It is great news to hear, as an Indian national, that India is no longer the nation with the largest poor population, as per a study published by US-based think tank Brookings. We can attribute this progress to the great strides India has made over the last two to three decades in several notable industries:
Agriculture – India has become a food surplus country.
Manufacturing – Various industries have been developed that don’t rely on imports.
Services industry - Growth in this industry provides employment to a large number of young people in the country.
These accomplishments have been made possible through active participation by both the government and the private sector: the government playing a role in spending on infrastructure and growth, and the private sector by providing innovation and new business models for more inclusive growth throughout the country.
Within the poorest communities in India, you can clearly see most people imagining a better future for their kids with better access to healthcare and education and better jobs for them in the future. These achievements have come not from a traditional give-away model, but from various sustainable for-profit models that have developed across urban and rural India. As we have seen in the last few decades, a large part of the effort to bring the poor out of poverty will need to be through investments in the private sector, supported by favorable government policies and investments.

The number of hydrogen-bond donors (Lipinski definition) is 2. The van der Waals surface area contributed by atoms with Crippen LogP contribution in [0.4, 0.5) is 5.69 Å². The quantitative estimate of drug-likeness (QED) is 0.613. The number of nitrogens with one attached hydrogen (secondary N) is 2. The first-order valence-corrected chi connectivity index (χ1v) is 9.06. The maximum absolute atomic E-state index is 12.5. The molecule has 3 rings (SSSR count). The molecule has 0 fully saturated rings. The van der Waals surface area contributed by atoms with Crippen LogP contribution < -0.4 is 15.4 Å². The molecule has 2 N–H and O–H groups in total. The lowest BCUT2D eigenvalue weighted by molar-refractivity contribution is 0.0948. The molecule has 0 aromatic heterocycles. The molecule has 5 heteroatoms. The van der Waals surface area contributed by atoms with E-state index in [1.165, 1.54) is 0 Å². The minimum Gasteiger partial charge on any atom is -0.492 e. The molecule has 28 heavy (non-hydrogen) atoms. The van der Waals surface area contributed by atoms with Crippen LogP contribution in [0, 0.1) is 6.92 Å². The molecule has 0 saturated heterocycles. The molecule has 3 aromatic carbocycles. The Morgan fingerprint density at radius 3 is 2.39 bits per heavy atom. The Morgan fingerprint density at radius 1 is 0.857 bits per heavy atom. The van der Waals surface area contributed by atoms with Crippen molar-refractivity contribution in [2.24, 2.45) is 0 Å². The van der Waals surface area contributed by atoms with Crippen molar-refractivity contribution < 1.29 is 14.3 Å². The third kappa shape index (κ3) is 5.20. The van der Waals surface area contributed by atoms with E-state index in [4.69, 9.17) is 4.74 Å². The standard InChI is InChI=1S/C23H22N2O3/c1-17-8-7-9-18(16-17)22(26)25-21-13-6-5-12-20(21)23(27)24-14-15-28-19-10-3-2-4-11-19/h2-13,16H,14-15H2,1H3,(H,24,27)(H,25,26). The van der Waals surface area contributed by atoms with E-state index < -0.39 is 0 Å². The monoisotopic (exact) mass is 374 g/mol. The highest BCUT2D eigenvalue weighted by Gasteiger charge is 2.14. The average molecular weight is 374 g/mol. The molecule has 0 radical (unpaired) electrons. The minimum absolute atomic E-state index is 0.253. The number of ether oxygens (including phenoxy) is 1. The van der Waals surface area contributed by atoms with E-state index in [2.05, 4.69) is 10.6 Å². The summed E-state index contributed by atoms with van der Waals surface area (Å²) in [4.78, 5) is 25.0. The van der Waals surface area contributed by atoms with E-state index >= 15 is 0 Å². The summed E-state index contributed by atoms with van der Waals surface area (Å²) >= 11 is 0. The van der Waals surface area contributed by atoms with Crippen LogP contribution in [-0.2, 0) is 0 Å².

Upaya, through its accelerator program and investments, supports early stage enterprises that provide increases in income and employment opportunities for the poor. So far, our 14 partner enterprises have created over 8,500 sustainable jobs, effectively bringing their jobholders out of extreme poverty.
In spite of these successes, India still has a very large population living in poverty, which I saw in my recent travels to visit our agribusiness cohort companies. Interactions with small-scale farmers and rural women in Uttar Pradesh, West Bengal and Odisha brought out many challenges these communities face. Challenges include getting a fair price for farmer produce, lack of access to markets, lack of full-time employment opportunities for rural women, and many more.
These interactions, and the work of Upaya’s cohort companies, show that a lot more support is required for entrepreneurs working with the poor in India, both in terms of financial support and hands-on guidance to help them grow and scale up impact. What is heartening, however, is knowing that these efforts will move the needle on poverty alleviation even further and contribute to India's positive and impressive trajectory.